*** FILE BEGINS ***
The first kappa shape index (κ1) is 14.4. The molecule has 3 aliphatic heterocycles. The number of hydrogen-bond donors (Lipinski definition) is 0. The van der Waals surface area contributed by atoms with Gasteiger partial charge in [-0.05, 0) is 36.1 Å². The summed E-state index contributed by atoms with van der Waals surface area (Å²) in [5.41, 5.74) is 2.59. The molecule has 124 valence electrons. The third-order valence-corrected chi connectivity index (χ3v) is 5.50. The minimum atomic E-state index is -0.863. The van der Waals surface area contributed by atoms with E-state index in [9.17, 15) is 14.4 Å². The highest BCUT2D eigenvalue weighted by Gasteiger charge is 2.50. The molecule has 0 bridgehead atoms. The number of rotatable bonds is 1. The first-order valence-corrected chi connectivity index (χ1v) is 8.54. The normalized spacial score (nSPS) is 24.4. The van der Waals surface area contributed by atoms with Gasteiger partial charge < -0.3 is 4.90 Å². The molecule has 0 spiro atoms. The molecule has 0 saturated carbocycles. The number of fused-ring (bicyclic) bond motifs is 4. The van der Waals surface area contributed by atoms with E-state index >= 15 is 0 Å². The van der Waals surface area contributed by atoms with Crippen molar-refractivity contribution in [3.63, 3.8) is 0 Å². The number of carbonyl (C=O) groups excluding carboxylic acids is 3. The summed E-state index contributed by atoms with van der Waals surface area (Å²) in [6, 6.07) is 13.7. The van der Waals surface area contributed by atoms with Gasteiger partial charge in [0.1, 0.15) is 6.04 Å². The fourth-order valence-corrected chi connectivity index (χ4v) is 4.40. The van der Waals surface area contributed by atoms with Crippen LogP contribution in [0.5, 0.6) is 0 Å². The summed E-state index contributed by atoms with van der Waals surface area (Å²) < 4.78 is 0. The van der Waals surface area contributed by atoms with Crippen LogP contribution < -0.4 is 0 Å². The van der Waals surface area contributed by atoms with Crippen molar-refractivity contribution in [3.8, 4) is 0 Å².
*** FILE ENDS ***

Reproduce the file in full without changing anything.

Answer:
The first kappa shape index (κ1) is 14.4. The molecule has 3 aliphatic heterocycles. The number of hydrogen-bond donors (Lipinski definition) is 0. The van der Waals surface area contributed by atoms with Gasteiger partial charge in [-0.05, 0) is 36.1 Å². The summed E-state index contributed by atoms with van der Waals surface area (Å²) in [5.41, 5.74) is 2.59. The molecule has 124 valence electrons. The third-order valence-corrected chi connectivity index (χ3v) is 5.50. The minimum atomic E-state index is -0.863. The van der Waals surface area contributed by atoms with E-state index in [9.17, 15) is 14.4 Å². The highest BCUT2D eigenvalue weighted by Gasteiger charge is 2.50. The molecule has 0 bridgehead atoms. The number of rotatable bonds is 1. The first-order valence-corrected chi connectivity index (χ1v) is 8.54. The normalized spacial score (nSPS) is 24.4. The van der Waals surface area contributed by atoms with Gasteiger partial charge < -0.3 is 4.90 Å². The molecule has 0 spiro atoms. The molecule has 0 saturated carbocycles. The number of fused-ring (bicyclic) bond motifs is 4. The van der Waals surface area contributed by atoms with E-state index >= 15 is 0 Å². The van der Waals surface area contributed by atoms with Crippen molar-refractivity contribution in [3.63, 3.8) is 0 Å². The number of carbonyl (C=O) groups excluding carboxylic acids is 3. The summed E-state index contributed by atoms with van der Waals surface area (Å²) in [6, 6.07) is 13.7. The van der Waals surface area contributed by atoms with Gasteiger partial charge in [0.1, 0.15) is 6.04 Å². The fourth-order valence-corrected chi connectivity index (χ4v) is 4.40. The van der Waals surface area contributed by atoms with Crippen LogP contribution in [0.5, 0.6) is 0 Å². The summed E-state index contributed by atoms with van der Waals surface area (Å²) < 4.78 is 0. The van der Waals surface area contributed by atoms with Crippen LogP contribution < -0.4 is 0 Å². The van der Waals surface area contributed by atoms with Crippen molar-refractivity contribution in [3.8, 4) is 0 Å².